Today, Mount Rainier has positioned itself as home to a diverse population and a mecca for artists and arts organizations. It is part of the Gateway Arts District, a revitalization initiative that targets the development of arts-oriented businesses, important in an area where the median income hovers around $40,000. And specialty stores like Glut Food Co-op, a bike co-op and a host of artists studios mean it's becoming bit of a destination.
The winding streets of Cheverly, Md., beckon a new generation of families drawn by affordable mid-20th-century homes and a sense of neighborliness that gives what should be "just a suburb" a homey, small-town feel.
Cheverly's charm owes much to its developer, Robert Marshall, who, unlike many others of the time, sought to save as many trees as possible and have his streets conform to the rolling hills of the area. He began developing the area, which lies about a mile from the northeast border of the District between the Baltimore-Washington Parkway and Route 50, after World War I, and like developers in Mount Rainier, exploited its position on the B&O Railroad line. "Ten cents and 12 minutes to downtown Washington, D.C." was a common mantra in Cheverly's early sales literature.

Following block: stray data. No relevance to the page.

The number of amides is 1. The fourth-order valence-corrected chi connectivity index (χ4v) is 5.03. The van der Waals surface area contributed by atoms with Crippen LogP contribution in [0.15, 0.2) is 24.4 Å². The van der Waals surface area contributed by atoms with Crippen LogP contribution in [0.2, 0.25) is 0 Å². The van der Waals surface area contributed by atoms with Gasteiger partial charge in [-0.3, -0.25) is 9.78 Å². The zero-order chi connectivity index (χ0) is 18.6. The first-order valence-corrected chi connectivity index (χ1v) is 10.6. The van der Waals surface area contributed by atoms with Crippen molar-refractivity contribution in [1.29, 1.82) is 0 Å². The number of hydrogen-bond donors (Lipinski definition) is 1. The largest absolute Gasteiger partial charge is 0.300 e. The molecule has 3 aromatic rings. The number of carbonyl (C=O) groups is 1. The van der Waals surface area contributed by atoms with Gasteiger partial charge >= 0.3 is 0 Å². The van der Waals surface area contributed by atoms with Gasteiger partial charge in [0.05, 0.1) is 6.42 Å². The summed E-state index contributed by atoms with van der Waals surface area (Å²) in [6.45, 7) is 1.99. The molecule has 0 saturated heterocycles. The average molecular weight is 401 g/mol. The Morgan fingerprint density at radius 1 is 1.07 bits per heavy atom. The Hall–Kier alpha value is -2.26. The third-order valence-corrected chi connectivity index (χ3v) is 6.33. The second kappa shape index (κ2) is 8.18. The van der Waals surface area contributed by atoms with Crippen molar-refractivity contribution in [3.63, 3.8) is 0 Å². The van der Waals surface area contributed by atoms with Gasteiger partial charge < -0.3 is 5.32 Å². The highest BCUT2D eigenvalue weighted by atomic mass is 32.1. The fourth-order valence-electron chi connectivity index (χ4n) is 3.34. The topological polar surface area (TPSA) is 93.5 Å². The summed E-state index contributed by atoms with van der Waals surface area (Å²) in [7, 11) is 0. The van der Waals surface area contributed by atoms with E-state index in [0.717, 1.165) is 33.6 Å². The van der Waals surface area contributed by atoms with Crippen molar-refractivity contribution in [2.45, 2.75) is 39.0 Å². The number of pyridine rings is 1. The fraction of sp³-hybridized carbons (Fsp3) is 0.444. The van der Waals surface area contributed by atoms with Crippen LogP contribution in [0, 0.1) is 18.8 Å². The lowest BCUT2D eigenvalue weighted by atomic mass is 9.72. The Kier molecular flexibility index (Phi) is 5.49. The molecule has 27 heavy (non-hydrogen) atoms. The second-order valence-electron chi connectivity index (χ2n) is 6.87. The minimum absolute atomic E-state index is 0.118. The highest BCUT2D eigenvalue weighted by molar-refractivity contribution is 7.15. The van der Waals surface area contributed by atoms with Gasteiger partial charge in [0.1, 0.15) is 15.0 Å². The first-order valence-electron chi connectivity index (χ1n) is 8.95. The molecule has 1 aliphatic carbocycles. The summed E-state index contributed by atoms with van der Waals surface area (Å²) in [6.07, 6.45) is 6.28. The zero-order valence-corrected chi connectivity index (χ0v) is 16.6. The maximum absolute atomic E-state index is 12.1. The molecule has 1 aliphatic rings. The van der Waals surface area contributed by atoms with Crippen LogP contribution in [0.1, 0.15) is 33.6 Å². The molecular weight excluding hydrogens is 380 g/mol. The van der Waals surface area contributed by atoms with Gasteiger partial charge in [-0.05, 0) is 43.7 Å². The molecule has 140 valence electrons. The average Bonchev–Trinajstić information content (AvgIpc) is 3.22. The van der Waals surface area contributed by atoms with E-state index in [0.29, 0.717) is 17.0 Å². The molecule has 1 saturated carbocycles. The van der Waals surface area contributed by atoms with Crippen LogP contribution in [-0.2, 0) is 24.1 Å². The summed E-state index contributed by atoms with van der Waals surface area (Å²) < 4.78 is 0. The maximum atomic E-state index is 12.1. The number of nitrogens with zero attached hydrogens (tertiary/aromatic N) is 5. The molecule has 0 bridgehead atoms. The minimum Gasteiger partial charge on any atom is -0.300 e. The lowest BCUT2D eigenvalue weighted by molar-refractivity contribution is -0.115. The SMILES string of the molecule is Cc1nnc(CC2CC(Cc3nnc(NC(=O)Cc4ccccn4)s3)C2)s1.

The area also benefited from the post-World War II move to the suburbs. Still standing is the old neighborhood movie theater, which was built in 1947 and today functions as Prince George's County's Publick Playhouse, with an array of live performances and exhibits throughout the year.
In Alexandria, Va., new residents of the Brookeville neighborhood, which is north of Duke Street and East of North Van Dorn Street, are starting to see new possibilities in a slightly different setting. There, homes date from the mid-20th century.
"The neighborhood is starting to see younger families," Ms. Walker says. "They like the nearby renovated Foxchase shopping center along with trails and bike paths."
Brookeville's homes that need a bit of work start around $425,000, Ms. Walker says. Usually, that involves updating kitchens.
Meanwhile, Warwick Village, a nearby development of homes that is south of West Glebe Road between Russell Road and Mount Vernon Avenue, was built in the 1950s as rental town houses. It is finding a new generation of homeowners who seem to love tinkering around with the original floor plans.
"Spacewise, it's one of the best deals out there," Ms. Walker says. "There are no load-bearing walls, so you can do lots of things inside the house."
Fixer-uppers in Warwick Village fall in the $300,000 to $350,000 range, she says.
If you're a newcomer to an old neighborhood, the secret to success is simple.
"You don't just buy a house and become part of the community," Mr. Silverman says. "You've got to appreciate the people who already live there."